• Level of Economic Development: Traded clusters


  • Economic Opportunities: Cluster strength; credit availability; number of incubation centres/skill development centres.


  • Gini Coefficient: Inequality index based on consumption expenditure.




  • Environment: Water quality; total tree cover; households using clean fuel for cooking; hazardous waste generation; air quality index (SO2, NO2, PM10).


  • Green Spaces and buildings: Availability of green spaces; does the city incentivise green buildings?; green buildings in the city.


  • City Resilience: Has the city implemented local disaster reduction strategies?; number of deaths and directly affected persons attributed to disasters.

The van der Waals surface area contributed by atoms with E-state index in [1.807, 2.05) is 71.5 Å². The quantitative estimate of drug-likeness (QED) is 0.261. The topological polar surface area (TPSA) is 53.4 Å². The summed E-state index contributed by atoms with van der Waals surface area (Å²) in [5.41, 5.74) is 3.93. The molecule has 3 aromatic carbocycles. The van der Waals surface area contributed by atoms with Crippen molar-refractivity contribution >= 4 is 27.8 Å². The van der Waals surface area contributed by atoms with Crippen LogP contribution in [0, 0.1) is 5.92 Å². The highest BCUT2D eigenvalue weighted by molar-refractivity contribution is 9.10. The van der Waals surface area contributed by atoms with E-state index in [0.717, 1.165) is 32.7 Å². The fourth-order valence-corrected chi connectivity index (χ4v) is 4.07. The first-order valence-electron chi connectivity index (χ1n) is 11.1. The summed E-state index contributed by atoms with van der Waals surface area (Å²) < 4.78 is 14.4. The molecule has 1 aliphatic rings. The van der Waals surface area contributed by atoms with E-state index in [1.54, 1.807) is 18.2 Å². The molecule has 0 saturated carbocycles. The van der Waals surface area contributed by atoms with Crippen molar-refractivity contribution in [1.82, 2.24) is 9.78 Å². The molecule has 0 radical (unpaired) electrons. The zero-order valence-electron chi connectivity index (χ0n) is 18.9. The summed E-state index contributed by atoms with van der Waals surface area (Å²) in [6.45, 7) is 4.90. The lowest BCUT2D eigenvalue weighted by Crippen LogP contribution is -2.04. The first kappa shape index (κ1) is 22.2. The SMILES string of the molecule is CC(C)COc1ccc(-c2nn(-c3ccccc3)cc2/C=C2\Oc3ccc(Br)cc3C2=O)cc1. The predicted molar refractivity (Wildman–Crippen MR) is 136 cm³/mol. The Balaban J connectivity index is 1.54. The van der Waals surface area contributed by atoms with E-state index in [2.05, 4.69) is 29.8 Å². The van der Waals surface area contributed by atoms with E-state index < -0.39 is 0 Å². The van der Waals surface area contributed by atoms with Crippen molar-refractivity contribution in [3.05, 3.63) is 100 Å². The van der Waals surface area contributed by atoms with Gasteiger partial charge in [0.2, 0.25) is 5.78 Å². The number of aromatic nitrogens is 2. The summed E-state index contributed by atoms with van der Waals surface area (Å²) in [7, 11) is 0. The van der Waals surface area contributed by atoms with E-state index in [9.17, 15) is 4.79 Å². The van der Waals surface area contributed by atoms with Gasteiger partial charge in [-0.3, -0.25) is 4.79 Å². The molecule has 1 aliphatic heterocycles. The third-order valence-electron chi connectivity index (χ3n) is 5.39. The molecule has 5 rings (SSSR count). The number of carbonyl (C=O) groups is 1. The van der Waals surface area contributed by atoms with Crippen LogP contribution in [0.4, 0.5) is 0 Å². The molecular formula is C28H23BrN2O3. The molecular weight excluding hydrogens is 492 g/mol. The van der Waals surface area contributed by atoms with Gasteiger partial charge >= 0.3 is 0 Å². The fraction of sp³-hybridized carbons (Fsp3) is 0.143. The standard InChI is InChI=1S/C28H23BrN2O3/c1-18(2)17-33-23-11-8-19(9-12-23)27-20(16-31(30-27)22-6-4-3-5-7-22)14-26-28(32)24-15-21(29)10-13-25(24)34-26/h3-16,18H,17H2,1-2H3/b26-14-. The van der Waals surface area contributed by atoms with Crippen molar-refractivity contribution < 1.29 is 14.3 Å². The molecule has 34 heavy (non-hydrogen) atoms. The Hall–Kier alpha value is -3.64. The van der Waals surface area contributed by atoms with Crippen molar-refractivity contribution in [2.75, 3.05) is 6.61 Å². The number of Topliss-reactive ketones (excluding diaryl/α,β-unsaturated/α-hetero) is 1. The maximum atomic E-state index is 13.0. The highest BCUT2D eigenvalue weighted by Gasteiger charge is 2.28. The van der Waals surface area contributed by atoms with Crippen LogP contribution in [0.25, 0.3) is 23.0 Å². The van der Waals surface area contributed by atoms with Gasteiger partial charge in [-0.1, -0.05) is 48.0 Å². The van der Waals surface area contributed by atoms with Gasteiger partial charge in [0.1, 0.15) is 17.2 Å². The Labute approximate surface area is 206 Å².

• Energy Consumption: Energy requirement vs energy supplied; energy generated from renewable sources; number of energy parks.




  • The Ministry of Housing, which until now has focused on smart cities, can work with State Governments to collect the data on housing requirements to meet the demand and supply in each city.


  • Laws on air pollution, municipal solid waste management and water quality should be implemented in its true spirit.


  • Past scourges such as cholera, the plague and the global flu pandemic a century ago led to change in waste handling, social housing and health care. It is now important that governments show the political will to reinvent the cities.





A new urban development paradigm should focus on cutting disease spread.


QUESTION :  What do you understand by minimum government, maximum governance? Discuss whether this maxim has been practised or not.






Government Interventions